Mr. Jones died at the Lillian Booth Actors' Home in New Jersey.
The Mississippi native held a number of jobs before settling on acting in New York City. According to the New York Times, he married Ruth Connolly, but they separated before the 1931 birth of their son, James Earl. Father and son reportedly didn't get to know each other until the 1950s. They later appeared on stage together in several productions.
Poet Langston Hughes cast Mr. Jones in an early role in the Harlem Suitcase Theatre, according to published reports.
He made his Broadway debut in The Hasty Heart (1945), according to Internet Broadway Database.
Mr. Jones' Broadway credits (sometimes under the name Earl Jones) include Mule Bone (1991), The Gospel at Colonus (1988), Unexpected Guests (1977), Death of a Salesman (1975), All God's Chillun Got Wings (1975), More Stately Mansions (1967), The Moon Beseiged (1962), Infidel Caesar (1962), Mister Johnson (1956), Fancy Meeting You Again (1952), Caesar and Cleopatra (1949) and Set My People Free (1948). Off-Broadway credits included an adaptation of Flannery O'Connor stories titled The Displaced Person for American Place Theatre in 1966, and Ben Hecht's Winkelberg in 1958 (his role was Willie/Black Man).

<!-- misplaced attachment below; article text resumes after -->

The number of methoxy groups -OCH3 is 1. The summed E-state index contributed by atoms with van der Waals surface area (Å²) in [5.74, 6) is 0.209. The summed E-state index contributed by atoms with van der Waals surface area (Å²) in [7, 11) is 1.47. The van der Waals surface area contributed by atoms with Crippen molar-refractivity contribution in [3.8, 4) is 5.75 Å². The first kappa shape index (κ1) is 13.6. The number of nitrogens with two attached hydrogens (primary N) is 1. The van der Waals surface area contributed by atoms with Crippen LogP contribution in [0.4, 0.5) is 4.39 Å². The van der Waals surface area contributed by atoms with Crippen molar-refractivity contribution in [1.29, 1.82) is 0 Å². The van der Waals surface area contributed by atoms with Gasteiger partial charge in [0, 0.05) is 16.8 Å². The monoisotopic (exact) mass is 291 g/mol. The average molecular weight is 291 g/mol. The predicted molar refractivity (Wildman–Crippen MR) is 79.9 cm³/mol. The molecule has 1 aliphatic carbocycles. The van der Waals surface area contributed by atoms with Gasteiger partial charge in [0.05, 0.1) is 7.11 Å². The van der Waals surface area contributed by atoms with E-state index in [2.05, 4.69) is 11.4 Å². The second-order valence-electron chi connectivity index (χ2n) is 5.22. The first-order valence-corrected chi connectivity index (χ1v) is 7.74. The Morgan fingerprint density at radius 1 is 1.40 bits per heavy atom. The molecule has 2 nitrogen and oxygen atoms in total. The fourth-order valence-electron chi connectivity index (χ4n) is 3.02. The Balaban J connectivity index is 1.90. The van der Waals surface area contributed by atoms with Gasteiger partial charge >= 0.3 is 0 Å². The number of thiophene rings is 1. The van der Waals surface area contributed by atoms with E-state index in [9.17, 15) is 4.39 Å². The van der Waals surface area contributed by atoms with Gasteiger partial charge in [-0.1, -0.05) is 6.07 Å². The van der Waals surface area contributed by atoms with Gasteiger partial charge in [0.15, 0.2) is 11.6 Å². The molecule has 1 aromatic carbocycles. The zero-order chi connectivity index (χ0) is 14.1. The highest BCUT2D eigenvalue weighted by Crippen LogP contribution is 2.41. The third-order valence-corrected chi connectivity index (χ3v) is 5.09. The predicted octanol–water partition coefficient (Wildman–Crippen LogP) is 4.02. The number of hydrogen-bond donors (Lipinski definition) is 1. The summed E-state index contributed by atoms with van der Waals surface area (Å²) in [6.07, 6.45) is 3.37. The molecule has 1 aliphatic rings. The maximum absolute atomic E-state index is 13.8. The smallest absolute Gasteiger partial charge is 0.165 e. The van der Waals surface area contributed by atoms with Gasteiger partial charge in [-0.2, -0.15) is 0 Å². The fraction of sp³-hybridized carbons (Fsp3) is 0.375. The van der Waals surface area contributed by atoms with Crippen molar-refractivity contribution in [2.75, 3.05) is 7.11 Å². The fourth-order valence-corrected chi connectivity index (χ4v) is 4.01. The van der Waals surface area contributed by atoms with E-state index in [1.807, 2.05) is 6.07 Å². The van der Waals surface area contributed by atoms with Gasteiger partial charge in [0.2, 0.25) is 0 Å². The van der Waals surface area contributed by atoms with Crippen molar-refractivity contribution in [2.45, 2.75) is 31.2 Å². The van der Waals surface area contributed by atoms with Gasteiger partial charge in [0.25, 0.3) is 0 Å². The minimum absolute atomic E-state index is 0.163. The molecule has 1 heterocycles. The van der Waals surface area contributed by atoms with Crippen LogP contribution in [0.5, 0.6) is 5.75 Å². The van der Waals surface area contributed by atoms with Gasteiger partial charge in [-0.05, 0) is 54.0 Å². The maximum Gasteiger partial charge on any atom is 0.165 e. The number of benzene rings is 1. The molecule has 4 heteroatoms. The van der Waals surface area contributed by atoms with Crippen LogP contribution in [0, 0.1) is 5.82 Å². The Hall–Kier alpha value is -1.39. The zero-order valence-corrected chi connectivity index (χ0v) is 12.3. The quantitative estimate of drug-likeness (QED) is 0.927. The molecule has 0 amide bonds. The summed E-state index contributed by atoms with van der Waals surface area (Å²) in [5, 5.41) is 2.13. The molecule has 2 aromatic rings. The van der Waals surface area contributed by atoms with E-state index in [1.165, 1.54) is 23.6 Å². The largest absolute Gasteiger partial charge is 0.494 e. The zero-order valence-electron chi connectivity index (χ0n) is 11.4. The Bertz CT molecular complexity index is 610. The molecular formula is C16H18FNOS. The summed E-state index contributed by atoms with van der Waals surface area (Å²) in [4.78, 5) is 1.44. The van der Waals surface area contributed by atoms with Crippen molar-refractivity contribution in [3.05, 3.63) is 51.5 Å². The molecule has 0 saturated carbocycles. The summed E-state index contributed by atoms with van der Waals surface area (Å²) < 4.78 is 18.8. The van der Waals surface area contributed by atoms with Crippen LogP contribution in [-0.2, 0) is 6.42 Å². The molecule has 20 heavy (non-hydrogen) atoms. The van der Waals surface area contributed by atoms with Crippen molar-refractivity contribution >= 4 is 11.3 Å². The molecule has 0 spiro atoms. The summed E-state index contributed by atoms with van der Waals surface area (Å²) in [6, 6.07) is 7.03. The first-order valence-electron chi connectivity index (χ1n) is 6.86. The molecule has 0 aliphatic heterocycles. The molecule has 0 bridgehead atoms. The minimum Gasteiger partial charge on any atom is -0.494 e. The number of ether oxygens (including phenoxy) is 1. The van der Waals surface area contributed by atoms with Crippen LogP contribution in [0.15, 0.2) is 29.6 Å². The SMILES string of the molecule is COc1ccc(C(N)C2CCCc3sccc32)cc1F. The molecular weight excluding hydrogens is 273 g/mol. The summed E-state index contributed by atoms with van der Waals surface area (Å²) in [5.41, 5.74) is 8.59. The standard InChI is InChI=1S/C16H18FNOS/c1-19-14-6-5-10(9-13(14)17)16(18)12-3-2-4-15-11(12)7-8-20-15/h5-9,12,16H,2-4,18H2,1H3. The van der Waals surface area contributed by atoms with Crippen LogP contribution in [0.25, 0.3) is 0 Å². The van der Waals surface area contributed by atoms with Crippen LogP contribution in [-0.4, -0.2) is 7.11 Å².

His acting career was shaken when he was blacklisted for not testifying before the House Un-American Activities Committee in the 1950s.
On film, Mr. Jones' roles included playing boxer Joe Louis in "Spirit of Youth." Mr. Jones was once a boxer himself.
Other movie credits include "Odds Against Tomorrow," "Wild River," "Witness" and "The Sting" (in which he mentored Robert Redford's character in the art of the con).
Mr. Jones is also survived by son Matthew Earl Jones and a grandson. A private funeral was held.